Under both the existing and proposed regulations, Farmers' Notes are subject to many regulatory criteria that apply to investments. For example, the regulation requires full recourse or other credit enhancements that upgrade the credit quality and reduce the risk of these assets. Additionally, § 615.5172 imposes a portfolio cap on Farmers' Notes, which the Act and FCA lending regulations do not establish for agricultural or aquatic loans. Another distinction between Farmers' Notes and loans is that FCS associations discount Farmers' Notes from other creditors, rather than lending directly to eligible farmers and ranchers. When all of these factors are taken together, it is clear that Farmers' Notes is an investment, not a lending, program.
Comment letters from commercial banks and their trade associations state that the original proposed rule would reinvent the Farmers' Notes program as an “expansive new consumer and business lending program” that would finance “a vast array of retail merchants” who sell non-agricultural consumer products on credit to rural residents who are not farmers. This has never been the intent of the FCA, and the scope of this regulation does not shift the focus of the Farmers' Notes program away from farmers and agriculture. For example, FCS associations are authorized to invest only in notes from farmers, ranchers, aquatic producers or harvesters, and farm-related businesses that are eligible to borrow from the System. Additionally, the Farmers' Notes program focuses on agricultural, not consumer, credit. Therefore, FCS associations primarily will invest in Farmers' Notes that finance: (1) Agricultural or aquatic operations of farmers, ranchers, aquatic producers or harvesters, or (2) farm-related businesses.
The FCA proposes two major changes to § 615.5172 that should dispel any confusion about the scope of the Farmers' Notes program. First, the FCA proposes to revise § 615.5172(a) to more clearly identify which creditors may sell Farmers' Notes to FCS associations. Second, proposed § 615.5172(b) limits investments in Farmers' Notes that are for consumer goods and services.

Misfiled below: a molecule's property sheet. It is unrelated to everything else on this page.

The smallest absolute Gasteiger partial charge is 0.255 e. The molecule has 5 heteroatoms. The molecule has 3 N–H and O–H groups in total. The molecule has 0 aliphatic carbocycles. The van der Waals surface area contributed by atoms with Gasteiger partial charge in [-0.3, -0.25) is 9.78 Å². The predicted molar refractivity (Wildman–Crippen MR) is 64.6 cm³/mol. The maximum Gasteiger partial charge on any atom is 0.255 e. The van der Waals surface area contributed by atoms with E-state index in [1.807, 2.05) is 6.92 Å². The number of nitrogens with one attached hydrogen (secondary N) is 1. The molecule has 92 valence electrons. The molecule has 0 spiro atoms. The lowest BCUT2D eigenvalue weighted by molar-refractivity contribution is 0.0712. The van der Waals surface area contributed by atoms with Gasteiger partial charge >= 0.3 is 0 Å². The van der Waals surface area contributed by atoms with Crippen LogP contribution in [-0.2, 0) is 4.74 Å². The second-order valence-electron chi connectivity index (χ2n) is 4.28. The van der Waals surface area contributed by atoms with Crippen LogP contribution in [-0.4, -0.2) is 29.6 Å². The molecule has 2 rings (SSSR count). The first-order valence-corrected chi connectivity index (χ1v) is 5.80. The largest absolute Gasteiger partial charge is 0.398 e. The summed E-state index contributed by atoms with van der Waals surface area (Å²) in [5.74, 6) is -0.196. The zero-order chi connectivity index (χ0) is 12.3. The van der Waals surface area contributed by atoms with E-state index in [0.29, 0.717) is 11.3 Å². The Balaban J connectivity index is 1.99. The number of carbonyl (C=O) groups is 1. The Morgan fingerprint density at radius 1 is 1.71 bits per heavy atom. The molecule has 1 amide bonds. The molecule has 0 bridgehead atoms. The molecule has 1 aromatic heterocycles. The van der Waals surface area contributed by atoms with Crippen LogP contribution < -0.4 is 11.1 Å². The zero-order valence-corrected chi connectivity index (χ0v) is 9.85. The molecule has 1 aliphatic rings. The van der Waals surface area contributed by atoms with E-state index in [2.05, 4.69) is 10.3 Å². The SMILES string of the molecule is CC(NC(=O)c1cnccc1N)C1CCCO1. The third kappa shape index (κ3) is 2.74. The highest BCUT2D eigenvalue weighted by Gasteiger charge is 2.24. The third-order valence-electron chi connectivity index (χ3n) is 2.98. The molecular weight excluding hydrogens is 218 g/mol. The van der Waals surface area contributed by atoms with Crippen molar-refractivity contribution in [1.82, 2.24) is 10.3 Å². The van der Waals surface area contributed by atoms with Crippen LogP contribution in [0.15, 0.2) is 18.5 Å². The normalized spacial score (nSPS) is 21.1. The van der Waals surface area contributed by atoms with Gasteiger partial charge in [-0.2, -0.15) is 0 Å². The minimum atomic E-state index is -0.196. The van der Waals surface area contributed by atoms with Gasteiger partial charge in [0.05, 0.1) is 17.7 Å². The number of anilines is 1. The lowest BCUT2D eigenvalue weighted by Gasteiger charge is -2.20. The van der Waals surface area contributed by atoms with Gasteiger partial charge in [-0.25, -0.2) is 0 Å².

Under the proposed rule of August 11, 2003, § 615.5172(a) would have allowed FCS associations to invest in Farmers' Notes given “to entities that routinely extend credit in the normal course of their business.” We now propose that § 615.5172(a) require the seller of Farmers' Notes to be either: (1) A financial institution, or (2) an entity whose primary business is selling agricultural supplies, machinery, and equipment to eligible farmers and farm-related businesses, and extends agricultural or aquatic credit to such customers in the normal course of its business. This revision should remove any doubt that the Farmers' Notes program remains geared towards agricultural credit. The primary business of financial institutions is to extend credit. In contrast, merchants primarily sell goods and services, while providing credit to their customers as a supplemental but integral part of their overall business. The proposed rule does not authorize FCS associations to provide funding and liquidity to businesses that primarily sell consumer goods and services to the general public. The FCA has also added a new provision to § 615.5172(b) that expressly restricts consumer credit.
Proposed § 615.5172(a) and (b)(2) reinforce each other and prevent the Farmers' Notes program from expanding into a general consumer financing program. Proposed § 615.5172(a) authorizes FCS associations to buy Farmers' Notes only from financial institutions and entities whose primary business is selling agricultural supplies, equipment, or machinery to farmers, ranchers, or aquatic producers or harvesters while debt on consumer goods and services from general retail businesses cannot qualify as Farmers' Notes under § 615.5172(b)(2). As a result, no FCS association could invest in notes from merchants whose primary business is selling consumer goods and services to people who are not eligible farmers, ranchers, or aquatic producers or harvesters. However, an association could buy notes that are secured by home appliances and furniture from a farm supply cooperative that sells such consumer goods to its farmer-members.
In addition to these two regulatory revisions, another provision of § 615.5172 ensures that FCS associations invest only in Farmers' Notes to eligible farmers, ranchers, aquatic producers or harvesters, and farm-related businesses. The new proposed regulation continues to require that an FCS association invest in Farmers' Notes only in accordance with policies prescribed by its own board and the board of its funding bank. Thus, each association must operate under policies that ensure it invests only in notes to eligible agricultural and aquatic producers or harvesters, and farm-related businesses. Failure to comply with such policies would violate the regulation.